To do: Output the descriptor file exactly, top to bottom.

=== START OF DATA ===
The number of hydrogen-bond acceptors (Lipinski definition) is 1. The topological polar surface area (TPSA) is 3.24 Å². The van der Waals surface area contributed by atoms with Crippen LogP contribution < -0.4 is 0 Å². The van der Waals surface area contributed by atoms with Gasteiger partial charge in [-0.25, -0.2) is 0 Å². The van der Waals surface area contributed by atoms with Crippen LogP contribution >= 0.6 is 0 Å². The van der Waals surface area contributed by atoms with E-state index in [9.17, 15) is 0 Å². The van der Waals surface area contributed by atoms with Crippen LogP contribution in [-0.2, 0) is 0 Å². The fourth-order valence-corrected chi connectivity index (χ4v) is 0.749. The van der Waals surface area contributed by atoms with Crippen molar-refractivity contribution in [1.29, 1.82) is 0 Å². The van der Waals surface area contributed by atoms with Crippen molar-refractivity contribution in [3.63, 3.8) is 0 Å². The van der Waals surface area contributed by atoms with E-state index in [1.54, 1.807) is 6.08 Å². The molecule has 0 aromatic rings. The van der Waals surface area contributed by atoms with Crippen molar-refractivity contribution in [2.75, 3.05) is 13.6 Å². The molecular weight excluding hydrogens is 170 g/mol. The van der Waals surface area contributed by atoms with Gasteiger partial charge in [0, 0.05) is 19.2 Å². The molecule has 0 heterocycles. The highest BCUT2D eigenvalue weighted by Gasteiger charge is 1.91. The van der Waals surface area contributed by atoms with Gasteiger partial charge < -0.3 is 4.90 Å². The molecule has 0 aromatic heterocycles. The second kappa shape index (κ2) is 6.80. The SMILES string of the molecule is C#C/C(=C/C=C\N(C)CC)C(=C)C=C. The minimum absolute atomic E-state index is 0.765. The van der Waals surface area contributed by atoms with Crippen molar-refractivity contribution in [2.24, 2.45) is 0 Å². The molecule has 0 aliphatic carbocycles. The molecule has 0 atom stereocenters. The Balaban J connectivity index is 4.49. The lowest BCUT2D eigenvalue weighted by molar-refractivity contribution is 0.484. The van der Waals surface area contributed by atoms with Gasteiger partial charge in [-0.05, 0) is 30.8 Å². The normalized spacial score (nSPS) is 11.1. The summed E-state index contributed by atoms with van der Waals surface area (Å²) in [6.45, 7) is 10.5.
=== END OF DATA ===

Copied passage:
The number of hydrogen-bond acceptors (Lipinski definition) is 1. The topological polar surface area (TPSA) is 3.24 Å². The van der Waals surface area contributed by atoms with Crippen LogP contribution < -0.4 is 0 Å². The van der Waals surface area contributed by atoms with Gasteiger partial charge in [-0.25, -0.2) is 0 Å². The van der Waals surface area contributed by atoms with Crippen LogP contribution >= 0.6 is 0 Å². The van der Waals surface area contributed by atoms with E-state index in [9.17, 15) is 0 Å². The van der Waals surface area contributed by atoms with Crippen LogP contribution in [-0.2, 0) is 0 Å². The fourth-order valence-corrected chi connectivity index (χ4v) is 0.749. The van der Waals surface area contributed by atoms with Crippen molar-refractivity contribution in [1.29, 1.82) is 0 Å². The van der Waals surface area contributed by atoms with Crippen molar-refractivity contribution in [3.63, 3.8) is 0 Å². The van der Waals surface area contributed by atoms with E-state index in [1.54, 1.807) is 6.08 Å². The molecule has 0 aromatic rings. The van der Waals surface area contributed by atoms with Crippen molar-refractivity contribution in [2.75, 3.05) is 13.6 Å². The molecular weight excluding hydrogens is 170 g/mol. The van der Waals surface area contributed by atoms with Gasteiger partial charge in [0, 0.05) is 19.2 Å². The molecule has 0 heterocycles. The highest BCUT2D eigenvalue weighted by Gasteiger charge is 1.91. The van der Waals surface area contributed by atoms with Gasteiger partial charge < -0.3 is 4.90 Å². The molecule has 0 aromatic heterocycles. The second kappa shape index (κ2) is 6.80. The SMILES string of the molecule is C#C/C(=C/C=C\N(C)CC)C(=C)C=C. The minimum absolute atomic E-state index is 0.765. The van der Waals surface area contributed by atoms with Crippen molar-refractivity contribution in [2.24, 2.45) is 0 Å². The molecule has 0 aliphatic carbocycles. The molecule has 0 atom stereocenters. The Balaban J connectivity index is 4.49. The lowest BCUT2D eigenvalue weighted by molar-refractivity contribution is 0.484. The van der Waals surface area contributed by atoms with Gasteiger partial charge in [-0.05, 0) is 30.8 Å². The normalized spacial score (nSPS) is 11.1. The summed E-state index contributed by atoms with van der Waals surface area (Å²) in [6.45, 7) is 10.5.